This is worth deep consideration as we think about the human future. Perhaps such a courageous, unarmed stance will not work in all circumstances, but it worked here — and not because the two were “lucky.” It worked because brute, linear force and physical domination aren’t the only factors involved in creating safety. Life is far more complex than that. So is “evil.” Armed killers often have functioning consciences, which can be addressed.
Gutierrez and Oakley not only saved thirteen people’s lives, they also saved the gunmen from further violation of their consciences. This could mean they will be less likely to kill again.
Building real peace requires such effort, over and over and over. The military definition of peace is that it’s the uneasy lull between violence. Thus, only violence is inevitable. I don’t believe this. I believe there is a better definition of peace: that it is the creation of healthy souls, put together slowly, one courageous and loving action at a time.
We need to embrace such effort, socially, politically, financially. I mean this column to be such an embrace. I also believe that peacebuilding efforts are far more prevalent than we realize — and more prevalent, certainly, than the mainstream media notice and acknowledge.
Another response I received from last week’s column, which was about the Ferguson protests, the militarization of police departments nationwide and “the courage to disarm,” was from Eli McCarthy, who told me about an organization called the DC Peace Team, an unarmed civilian peacekeeping effort in the nation’s capital.
One of the team’s projects involved identifying neighborhoods in the city where conflicts are likely to erupt. Their website describes the team’s effort in Gallery Place, a booming downtown neighborhood full of stores, theaters and restaurants — and teenagers, whom the merchants see as a threat.
“Between the police, the security guards, and Metro transit police, the area bristles with uniforms,” the website notes. “At least some of the time, young people respond to the defensiveness and occasional hostility they encounter by pushing the limits or applauding those who do. Violent incidents between youth and police have occurred, iPhone and wallet snatchings are not uncommon, even with the police presence, and violent incidents continue.”
Peace Team members took it upon themselves to add a different sort of presence to the neighborhood: “We practiced proactive presence by talking with the merchants, guards, and police as well as young people, adult residents, and tourists. Our intention was to offer respect for our equal dignity, active compassionate listening, and conflict transformation skills to all the parties involved and to be seen as non-partisan with resources to provide.”
Creating peace requires this kind of effort — and I will continue to explore these efforts of ordinary citizens representing not “the state” or the limited interests of those in power, but a future that values everyone.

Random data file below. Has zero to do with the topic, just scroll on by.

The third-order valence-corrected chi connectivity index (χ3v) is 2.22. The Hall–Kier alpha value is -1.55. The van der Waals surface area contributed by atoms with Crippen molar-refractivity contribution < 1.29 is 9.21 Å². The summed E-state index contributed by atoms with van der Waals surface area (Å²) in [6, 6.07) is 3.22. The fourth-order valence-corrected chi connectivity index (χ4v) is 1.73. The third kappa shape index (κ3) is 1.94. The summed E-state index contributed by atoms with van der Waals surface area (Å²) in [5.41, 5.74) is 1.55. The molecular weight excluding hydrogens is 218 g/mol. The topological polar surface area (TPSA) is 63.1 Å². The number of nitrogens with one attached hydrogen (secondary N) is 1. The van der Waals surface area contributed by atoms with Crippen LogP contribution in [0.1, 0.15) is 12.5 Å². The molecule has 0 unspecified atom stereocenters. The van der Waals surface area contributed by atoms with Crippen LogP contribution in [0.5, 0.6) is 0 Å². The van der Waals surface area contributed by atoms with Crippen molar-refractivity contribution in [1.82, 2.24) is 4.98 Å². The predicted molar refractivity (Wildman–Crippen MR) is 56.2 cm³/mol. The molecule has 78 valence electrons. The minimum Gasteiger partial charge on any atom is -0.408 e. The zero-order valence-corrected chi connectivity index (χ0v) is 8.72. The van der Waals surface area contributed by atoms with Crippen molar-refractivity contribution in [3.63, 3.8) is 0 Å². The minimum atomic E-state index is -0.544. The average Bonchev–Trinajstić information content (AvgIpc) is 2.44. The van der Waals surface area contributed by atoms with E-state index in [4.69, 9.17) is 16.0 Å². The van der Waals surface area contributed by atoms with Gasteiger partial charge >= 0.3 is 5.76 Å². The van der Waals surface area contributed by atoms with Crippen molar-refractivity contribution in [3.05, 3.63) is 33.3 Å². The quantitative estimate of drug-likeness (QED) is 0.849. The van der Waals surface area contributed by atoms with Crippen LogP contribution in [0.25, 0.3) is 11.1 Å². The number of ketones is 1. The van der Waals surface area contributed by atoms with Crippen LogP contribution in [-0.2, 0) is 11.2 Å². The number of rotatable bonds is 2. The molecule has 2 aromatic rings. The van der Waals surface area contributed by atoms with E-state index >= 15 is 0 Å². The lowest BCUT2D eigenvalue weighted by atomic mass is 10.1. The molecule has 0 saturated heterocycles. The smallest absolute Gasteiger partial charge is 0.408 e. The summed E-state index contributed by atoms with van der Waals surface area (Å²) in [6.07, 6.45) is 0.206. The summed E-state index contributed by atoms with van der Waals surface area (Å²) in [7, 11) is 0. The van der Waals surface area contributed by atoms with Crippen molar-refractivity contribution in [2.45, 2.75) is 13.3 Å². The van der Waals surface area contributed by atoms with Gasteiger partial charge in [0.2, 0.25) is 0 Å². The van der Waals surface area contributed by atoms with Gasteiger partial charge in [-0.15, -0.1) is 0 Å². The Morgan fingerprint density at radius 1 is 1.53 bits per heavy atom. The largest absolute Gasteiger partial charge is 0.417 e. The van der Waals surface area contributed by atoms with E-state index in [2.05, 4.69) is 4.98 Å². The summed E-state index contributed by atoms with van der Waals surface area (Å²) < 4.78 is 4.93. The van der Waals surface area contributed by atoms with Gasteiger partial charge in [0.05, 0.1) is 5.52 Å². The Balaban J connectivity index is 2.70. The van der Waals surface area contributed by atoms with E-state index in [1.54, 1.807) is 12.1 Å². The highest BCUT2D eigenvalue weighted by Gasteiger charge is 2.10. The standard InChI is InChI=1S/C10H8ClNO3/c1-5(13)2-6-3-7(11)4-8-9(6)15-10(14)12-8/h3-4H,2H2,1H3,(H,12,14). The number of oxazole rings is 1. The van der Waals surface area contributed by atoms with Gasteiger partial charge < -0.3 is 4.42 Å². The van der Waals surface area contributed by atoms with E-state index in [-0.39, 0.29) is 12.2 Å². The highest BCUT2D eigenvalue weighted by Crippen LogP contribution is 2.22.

Robert Koehler is an award-winning, Chicago-based journalist and nationally syndicated writer. His book, Courage Grows Strong at the Wound (Xenos Press), is still available. Contact him at email@example.com or visit his website at commonwonders.com.
© 2014 TRIBUNE CONTENT AGENCY, INC.
From Backbone Campaign firstname.lastname@example.org
Rising Tide Seattle along with participants who attended Backbone Campaign's Localize This! Action Camp launched a technical blockade action early this morning effectively halting both Oil and Coal Trains!!
Tired of inaction by politicians?
Call Govenor Inslee to tell him actions like this inspire you not his foot-dragging.
***Demand Govenor Inslee Stops Stalling and Declares a Moratorium on all Fossil Fuel Infrastructure Projects - 360-902-4111
***Action Alert*** Oil Train HALTED!
It is the fearless defense of what we love by ordinary people that will bend our society towards justice, not the inaction of politicians embedded in the establishment.
Are you ready to take meaningful action?
EVERETT: Five local residents have stopped work at a Burlington Northern Santa-Fe Rail Yard in Everett by erecting a tripod structure on the outbound railroad tracks, directly in front of both a mile-long oil train and a coal train. Seattle resident Abby Brockway - a small business owner and mother - is suspended from the structure 18 feet above the tracks while four other residents are locked to the legs of the tripod. The group is demanding an immediate halt to all shipments of fossil fuels through the Northwest and calling on Governor Inslee to reject permits for all new fossil fuel projects in Washington, including proposed coal and oil terminals.
"People in the Pacific Northwest are forming a thin green line that will keep oil, coal and gas in the ground," said Brockway, "Just one of these proposed terminals would process enough carbon to push us past the global warming tipping point - we won't let that happen."
Today's protest has shut down work at BNSF's Delta Rail Yard in Everett. With the increase of fossil fuel transport in recent years the yard has become a crucial staging ground for coal trains headed to Canadian export terminals and oil trains bound for Washington refineries. An oil train carrying explosive bakken crude oil sat stalled while the protest continued.